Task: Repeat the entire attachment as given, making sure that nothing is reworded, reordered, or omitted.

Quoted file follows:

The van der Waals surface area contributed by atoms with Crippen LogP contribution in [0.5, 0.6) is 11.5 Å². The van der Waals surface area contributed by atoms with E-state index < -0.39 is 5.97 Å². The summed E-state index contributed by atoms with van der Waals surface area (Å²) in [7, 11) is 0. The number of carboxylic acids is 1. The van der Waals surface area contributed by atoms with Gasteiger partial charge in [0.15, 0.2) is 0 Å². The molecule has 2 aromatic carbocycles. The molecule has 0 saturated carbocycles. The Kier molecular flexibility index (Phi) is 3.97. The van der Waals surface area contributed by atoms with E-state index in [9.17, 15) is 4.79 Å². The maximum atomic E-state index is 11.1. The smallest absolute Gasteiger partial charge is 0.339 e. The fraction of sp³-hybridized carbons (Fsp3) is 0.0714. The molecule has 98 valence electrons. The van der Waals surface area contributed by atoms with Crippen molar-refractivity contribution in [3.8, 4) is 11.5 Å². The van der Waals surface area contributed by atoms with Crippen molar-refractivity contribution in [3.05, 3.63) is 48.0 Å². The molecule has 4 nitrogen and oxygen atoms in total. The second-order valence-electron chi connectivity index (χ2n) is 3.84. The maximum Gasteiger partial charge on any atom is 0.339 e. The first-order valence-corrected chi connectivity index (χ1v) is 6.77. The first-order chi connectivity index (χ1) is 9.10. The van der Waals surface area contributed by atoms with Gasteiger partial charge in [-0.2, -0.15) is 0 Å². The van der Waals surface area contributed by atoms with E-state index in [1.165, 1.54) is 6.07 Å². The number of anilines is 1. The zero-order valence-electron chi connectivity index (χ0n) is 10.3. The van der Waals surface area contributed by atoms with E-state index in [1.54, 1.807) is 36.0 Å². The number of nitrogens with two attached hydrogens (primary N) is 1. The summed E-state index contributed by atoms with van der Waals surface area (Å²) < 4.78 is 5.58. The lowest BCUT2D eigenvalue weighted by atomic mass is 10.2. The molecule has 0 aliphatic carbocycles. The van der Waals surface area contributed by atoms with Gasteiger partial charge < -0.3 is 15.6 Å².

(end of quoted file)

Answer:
The van der Waals surface area contributed by atoms with Crippen LogP contribution in [0.5, 0.6) is 11.5 Å². The van der Waals surface area contributed by atoms with E-state index < -0.39 is 5.97 Å². The summed E-state index contributed by atoms with van der Waals surface area (Å²) in [7, 11) is 0. The number of carboxylic acids is 1. The van der Waals surface area contributed by atoms with Gasteiger partial charge in [0.15, 0.2) is 0 Å². The molecule has 2 aromatic carbocycles. The molecule has 0 saturated carbocycles. The Kier molecular flexibility index (Phi) is 3.97. The van der Waals surface area contributed by atoms with E-state index in [9.17, 15) is 4.79 Å². The maximum atomic E-state index is 11.1. The smallest absolute Gasteiger partial charge is 0.339 e. The fraction of sp³-hybridized carbons (Fsp3) is 0.0714. The molecule has 98 valence electrons. The van der Waals surface area contributed by atoms with Crippen molar-refractivity contribution in [3.8, 4) is 11.5 Å². The van der Waals surface area contributed by atoms with Crippen molar-refractivity contribution in [3.05, 3.63) is 48.0 Å². The molecule has 4 nitrogen and oxygen atoms in total. The second-order valence-electron chi connectivity index (χ2n) is 3.84. The maximum Gasteiger partial charge on any atom is 0.339 e. The first-order valence-corrected chi connectivity index (χ1v) is 6.77. The first-order chi connectivity index (χ1) is 9.10. The van der Waals surface area contributed by atoms with Gasteiger partial charge in [-0.2, -0.15) is 0 Å². The van der Waals surface area contributed by atoms with E-state index in [1.165, 1.54) is 6.07 Å². The number of anilines is 1. The zero-order valence-electron chi connectivity index (χ0n) is 10.3. The van der Waals surface area contributed by atoms with E-state index in [1.54, 1.807) is 36.0 Å². The number of nitrogens with two attached hydrogens (primary N) is 1. The summed E-state index contributed by atoms with van der Waals surface area (Å²) < 4.78 is 5.58. The lowest BCUT2D eigenvalue weighted by atomic mass is 10.2. The molecule has 0 aliphatic carbocycles. The van der Waals surface area contributed by atoms with Gasteiger partial charge < -0.3 is 15.6 Å².